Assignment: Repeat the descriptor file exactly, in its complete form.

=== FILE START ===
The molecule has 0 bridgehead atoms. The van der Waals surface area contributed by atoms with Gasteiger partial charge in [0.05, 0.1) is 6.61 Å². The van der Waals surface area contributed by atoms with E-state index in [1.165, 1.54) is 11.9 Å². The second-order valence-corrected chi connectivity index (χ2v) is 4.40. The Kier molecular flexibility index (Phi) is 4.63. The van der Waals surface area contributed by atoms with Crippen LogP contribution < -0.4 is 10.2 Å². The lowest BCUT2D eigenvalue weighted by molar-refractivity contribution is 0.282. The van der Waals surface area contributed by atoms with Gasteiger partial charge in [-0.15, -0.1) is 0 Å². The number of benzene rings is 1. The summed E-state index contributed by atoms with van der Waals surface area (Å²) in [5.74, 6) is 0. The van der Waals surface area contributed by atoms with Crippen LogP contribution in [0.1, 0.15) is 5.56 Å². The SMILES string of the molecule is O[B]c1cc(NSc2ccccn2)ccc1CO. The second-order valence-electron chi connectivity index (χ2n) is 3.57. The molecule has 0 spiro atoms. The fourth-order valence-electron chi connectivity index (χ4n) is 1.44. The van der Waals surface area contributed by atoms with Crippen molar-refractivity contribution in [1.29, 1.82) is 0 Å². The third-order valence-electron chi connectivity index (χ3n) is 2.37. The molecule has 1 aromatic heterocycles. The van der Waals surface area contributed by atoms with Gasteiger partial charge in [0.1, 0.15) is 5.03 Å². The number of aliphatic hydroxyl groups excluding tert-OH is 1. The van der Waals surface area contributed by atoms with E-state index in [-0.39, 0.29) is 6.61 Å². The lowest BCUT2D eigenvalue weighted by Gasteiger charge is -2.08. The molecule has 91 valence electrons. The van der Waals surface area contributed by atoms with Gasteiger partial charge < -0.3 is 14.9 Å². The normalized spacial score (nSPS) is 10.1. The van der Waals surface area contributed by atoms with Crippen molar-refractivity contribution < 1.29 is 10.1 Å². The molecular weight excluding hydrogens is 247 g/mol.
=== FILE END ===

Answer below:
The molecule has 0 bridgehead atoms. The van der Waals surface area contributed by atoms with Gasteiger partial charge in [0.05, 0.1) is 6.61 Å². The van der Waals surface area contributed by atoms with E-state index in [1.165, 1.54) is 11.9 Å². The second-order valence-corrected chi connectivity index (χ2v) is 4.40. The Kier molecular flexibility index (Phi) is 4.63. The van der Waals surface area contributed by atoms with Crippen LogP contribution < -0.4 is 10.2 Å². The lowest BCUT2D eigenvalue weighted by molar-refractivity contribution is 0.282. The van der Waals surface area contributed by atoms with Gasteiger partial charge in [-0.15, -0.1) is 0 Å². The number of benzene rings is 1. The summed E-state index contributed by atoms with van der Waals surface area (Å²) in [5.74, 6) is 0. The van der Waals surface area contributed by atoms with Crippen LogP contribution in [0.1, 0.15) is 5.56 Å². The SMILES string of the molecule is O[B]c1cc(NSc2ccccn2)ccc1CO. The second-order valence-electron chi connectivity index (χ2n) is 3.57. The molecule has 0 spiro atoms. The fourth-order valence-electron chi connectivity index (χ4n) is 1.44. The van der Waals surface area contributed by atoms with Crippen molar-refractivity contribution in [1.29, 1.82) is 0 Å². The third-order valence-electron chi connectivity index (χ3n) is 2.37. The molecule has 1 aromatic heterocycles. The van der Waals surface area contributed by atoms with Gasteiger partial charge in [0.1, 0.15) is 5.03 Å². The number of aliphatic hydroxyl groups excluding tert-OH is 1. The van der Waals surface area contributed by atoms with E-state index in [-0.39, 0.29) is 6.61 Å². The lowest BCUT2D eigenvalue weighted by Gasteiger charge is -2.08. The molecule has 91 valence electrons. The van der Waals surface area contributed by atoms with Gasteiger partial charge < -0.3 is 14.9 Å². The normalized spacial score (nSPS) is 10.1. The van der Waals surface area contributed by atoms with Crippen molar-refractivity contribution < 1.29 is 10.1 Å². The molecular weight excluding hydrogens is 247 g/mol.